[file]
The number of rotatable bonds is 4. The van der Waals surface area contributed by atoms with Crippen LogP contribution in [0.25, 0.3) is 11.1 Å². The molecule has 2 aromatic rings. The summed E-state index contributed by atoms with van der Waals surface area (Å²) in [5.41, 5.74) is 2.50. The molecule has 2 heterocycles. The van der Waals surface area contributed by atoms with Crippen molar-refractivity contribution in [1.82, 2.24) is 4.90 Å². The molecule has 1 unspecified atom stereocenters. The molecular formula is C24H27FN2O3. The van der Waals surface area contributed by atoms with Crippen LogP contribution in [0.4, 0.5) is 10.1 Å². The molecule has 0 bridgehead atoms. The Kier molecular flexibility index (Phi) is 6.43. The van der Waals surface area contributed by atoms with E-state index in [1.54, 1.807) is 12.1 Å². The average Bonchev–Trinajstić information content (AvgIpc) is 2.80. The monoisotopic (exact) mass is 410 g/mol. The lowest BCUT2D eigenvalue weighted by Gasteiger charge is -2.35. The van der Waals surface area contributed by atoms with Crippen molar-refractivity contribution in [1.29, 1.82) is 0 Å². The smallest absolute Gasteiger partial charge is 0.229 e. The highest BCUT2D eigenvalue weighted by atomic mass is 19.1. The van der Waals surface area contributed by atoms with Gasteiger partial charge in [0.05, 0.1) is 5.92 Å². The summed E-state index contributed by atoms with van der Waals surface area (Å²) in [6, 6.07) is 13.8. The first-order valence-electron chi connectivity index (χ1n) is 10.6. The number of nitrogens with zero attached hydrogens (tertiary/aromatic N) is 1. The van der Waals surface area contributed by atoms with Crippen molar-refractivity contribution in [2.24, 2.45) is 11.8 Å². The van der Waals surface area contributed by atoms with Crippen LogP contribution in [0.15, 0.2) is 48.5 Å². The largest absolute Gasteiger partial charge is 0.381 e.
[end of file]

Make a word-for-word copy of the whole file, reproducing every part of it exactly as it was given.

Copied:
The number of rotatable bonds is 4. The van der Waals surface area contributed by atoms with Crippen LogP contribution in [0.25, 0.3) is 11.1 Å². The molecule has 2 aromatic rings. The summed E-state index contributed by atoms with van der Waals surface area (Å²) in [5.41, 5.74) is 2.50. The molecule has 2 heterocycles. The van der Waals surface area contributed by atoms with Crippen molar-refractivity contribution in [1.82, 2.24) is 4.90 Å². The molecule has 1 unspecified atom stereocenters. The molecular formula is C24H27FN2O3. The van der Waals surface area contributed by atoms with Crippen LogP contribution in [0.4, 0.5) is 10.1 Å². The molecule has 0 bridgehead atoms. The Kier molecular flexibility index (Phi) is 6.43. The van der Waals surface area contributed by atoms with E-state index in [1.54, 1.807) is 12.1 Å². The average Bonchev–Trinajstić information content (AvgIpc) is 2.80. The monoisotopic (exact) mass is 410 g/mol. The lowest BCUT2D eigenvalue weighted by Gasteiger charge is -2.35. The van der Waals surface area contributed by atoms with Crippen molar-refractivity contribution in [1.29, 1.82) is 0 Å². The smallest absolute Gasteiger partial charge is 0.229 e. The highest BCUT2D eigenvalue weighted by atomic mass is 19.1. The van der Waals surface area contributed by atoms with Gasteiger partial charge in [0.05, 0.1) is 5.92 Å². The summed E-state index contributed by atoms with van der Waals surface area (Å²) in [6, 6.07) is 13.8. The first-order valence-electron chi connectivity index (χ1n) is 10.6. The number of nitrogens with zero attached hydrogens (tertiary/aromatic N) is 1. The van der Waals surface area contributed by atoms with Crippen molar-refractivity contribution in [2.24, 2.45) is 11.8 Å². The van der Waals surface area contributed by atoms with Crippen LogP contribution in [0.15, 0.2) is 48.5 Å². The largest absolute Gasteiger partial charge is 0.381 e.